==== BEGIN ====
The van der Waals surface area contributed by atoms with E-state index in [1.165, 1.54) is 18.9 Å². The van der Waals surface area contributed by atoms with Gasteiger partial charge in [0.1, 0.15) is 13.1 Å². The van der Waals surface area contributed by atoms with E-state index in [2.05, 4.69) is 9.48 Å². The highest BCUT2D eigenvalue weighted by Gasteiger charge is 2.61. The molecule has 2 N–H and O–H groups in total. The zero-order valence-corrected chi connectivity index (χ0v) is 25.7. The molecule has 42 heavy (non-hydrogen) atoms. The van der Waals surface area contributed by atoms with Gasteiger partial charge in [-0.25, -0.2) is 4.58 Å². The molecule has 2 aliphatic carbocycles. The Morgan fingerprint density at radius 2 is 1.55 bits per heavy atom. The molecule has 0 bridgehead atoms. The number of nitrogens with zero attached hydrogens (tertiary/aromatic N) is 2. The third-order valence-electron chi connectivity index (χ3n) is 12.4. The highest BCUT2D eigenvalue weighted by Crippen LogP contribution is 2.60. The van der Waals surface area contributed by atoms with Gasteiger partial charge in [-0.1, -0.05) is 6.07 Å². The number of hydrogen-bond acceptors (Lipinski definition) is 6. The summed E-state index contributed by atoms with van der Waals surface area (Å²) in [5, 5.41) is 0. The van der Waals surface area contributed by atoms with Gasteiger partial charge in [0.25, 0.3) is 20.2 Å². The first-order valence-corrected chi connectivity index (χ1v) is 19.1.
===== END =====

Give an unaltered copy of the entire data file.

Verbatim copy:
The van der Waals surface area contributed by atoms with E-state index in [1.165, 1.54) is 18.9 Å². The van der Waals surface area contributed by atoms with Gasteiger partial charge in [0.1, 0.15) is 13.1 Å². The van der Waals surface area contributed by atoms with E-state index in [2.05, 4.69) is 9.48 Å². The highest BCUT2D eigenvalue weighted by Gasteiger charge is 2.61. The molecule has 2 N–H and O–H groups in total. The zero-order valence-corrected chi connectivity index (χ0v) is 25.7. The molecule has 42 heavy (non-hydrogen) atoms. The van der Waals surface area contributed by atoms with Gasteiger partial charge in [-0.25, -0.2) is 4.58 Å². The molecule has 2 aliphatic carbocycles. The Morgan fingerprint density at radius 2 is 1.55 bits per heavy atom. The molecule has 0 bridgehead atoms. The number of nitrogens with zero attached hydrogens (tertiary/aromatic N) is 2. The third-order valence-electron chi connectivity index (χ3n) is 12.4. The highest BCUT2D eigenvalue weighted by Crippen LogP contribution is 2.60. The van der Waals surface area contributed by atoms with Gasteiger partial charge in [-0.1, -0.05) is 6.07 Å². The number of hydrogen-bond acceptors (Lipinski definition) is 6. The summed E-state index contributed by atoms with van der Waals surface area (Å²) in [5, 5.41) is 0. The van der Waals surface area contributed by atoms with Gasteiger partial charge in [0.25, 0.3) is 20.2 Å². The first-order valence-corrected chi connectivity index (χ1v) is 19.1.